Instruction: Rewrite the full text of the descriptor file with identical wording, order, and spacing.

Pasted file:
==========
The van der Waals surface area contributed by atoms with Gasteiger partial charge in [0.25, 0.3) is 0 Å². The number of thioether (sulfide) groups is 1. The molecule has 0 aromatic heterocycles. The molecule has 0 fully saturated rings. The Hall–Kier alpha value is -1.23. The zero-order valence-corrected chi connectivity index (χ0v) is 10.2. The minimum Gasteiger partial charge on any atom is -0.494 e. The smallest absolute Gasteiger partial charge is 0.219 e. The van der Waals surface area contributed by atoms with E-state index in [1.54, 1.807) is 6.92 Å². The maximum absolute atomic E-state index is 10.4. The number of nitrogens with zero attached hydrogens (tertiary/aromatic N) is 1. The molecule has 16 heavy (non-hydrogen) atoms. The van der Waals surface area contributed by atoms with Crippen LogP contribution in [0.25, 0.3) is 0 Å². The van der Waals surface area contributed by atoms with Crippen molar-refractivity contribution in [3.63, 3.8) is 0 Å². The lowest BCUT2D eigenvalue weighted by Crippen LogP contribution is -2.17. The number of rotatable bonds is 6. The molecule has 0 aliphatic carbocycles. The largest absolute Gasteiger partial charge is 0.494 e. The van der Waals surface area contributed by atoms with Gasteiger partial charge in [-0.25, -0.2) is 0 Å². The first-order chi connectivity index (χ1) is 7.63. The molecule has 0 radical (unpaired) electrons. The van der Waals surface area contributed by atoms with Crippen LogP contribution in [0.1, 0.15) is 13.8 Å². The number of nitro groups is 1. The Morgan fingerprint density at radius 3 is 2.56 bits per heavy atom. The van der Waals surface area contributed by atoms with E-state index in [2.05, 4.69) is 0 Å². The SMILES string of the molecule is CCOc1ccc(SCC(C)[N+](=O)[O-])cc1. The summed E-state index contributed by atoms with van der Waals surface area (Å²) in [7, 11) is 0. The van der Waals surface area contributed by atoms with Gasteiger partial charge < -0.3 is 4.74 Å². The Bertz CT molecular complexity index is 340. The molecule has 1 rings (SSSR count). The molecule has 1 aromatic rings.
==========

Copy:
The van der Waals surface area contributed by atoms with Gasteiger partial charge in [0.25, 0.3) is 0 Å². The number of thioether (sulfide) groups is 1. The molecule has 0 aromatic heterocycles. The molecule has 0 fully saturated rings. The Hall–Kier alpha value is -1.23. The zero-order valence-corrected chi connectivity index (χ0v) is 10.2. The minimum Gasteiger partial charge on any atom is -0.494 e. The smallest absolute Gasteiger partial charge is 0.219 e. The van der Waals surface area contributed by atoms with E-state index in [1.54, 1.807) is 6.92 Å². The maximum absolute atomic E-state index is 10.4. The number of nitrogens with zero attached hydrogens (tertiary/aromatic N) is 1. The molecule has 16 heavy (non-hydrogen) atoms. The van der Waals surface area contributed by atoms with Crippen LogP contribution in [0.25, 0.3) is 0 Å². The van der Waals surface area contributed by atoms with Crippen molar-refractivity contribution in [3.63, 3.8) is 0 Å². The lowest BCUT2D eigenvalue weighted by Crippen LogP contribution is -2.17. The number of rotatable bonds is 6. The molecule has 0 aliphatic carbocycles. The largest absolute Gasteiger partial charge is 0.494 e. The van der Waals surface area contributed by atoms with Gasteiger partial charge in [-0.25, -0.2) is 0 Å². The first-order chi connectivity index (χ1) is 7.63. The molecule has 0 radical (unpaired) electrons. The van der Waals surface area contributed by atoms with Crippen LogP contribution in [0.1, 0.15) is 13.8 Å². The number of nitro groups is 1. The Morgan fingerprint density at radius 3 is 2.56 bits per heavy atom. The van der Waals surface area contributed by atoms with E-state index in [2.05, 4.69) is 0 Å². The SMILES string of the molecule is CCOc1ccc(SCC(C)[N+](=O)[O-])cc1. The summed E-state index contributed by atoms with van der Waals surface area (Å²) in [7, 11) is 0. The van der Waals surface area contributed by atoms with Gasteiger partial charge < -0.3 is 4.74 Å². The Bertz CT molecular complexity index is 340. The molecule has 1 rings (SSSR count). The molecule has 1 aromatic rings.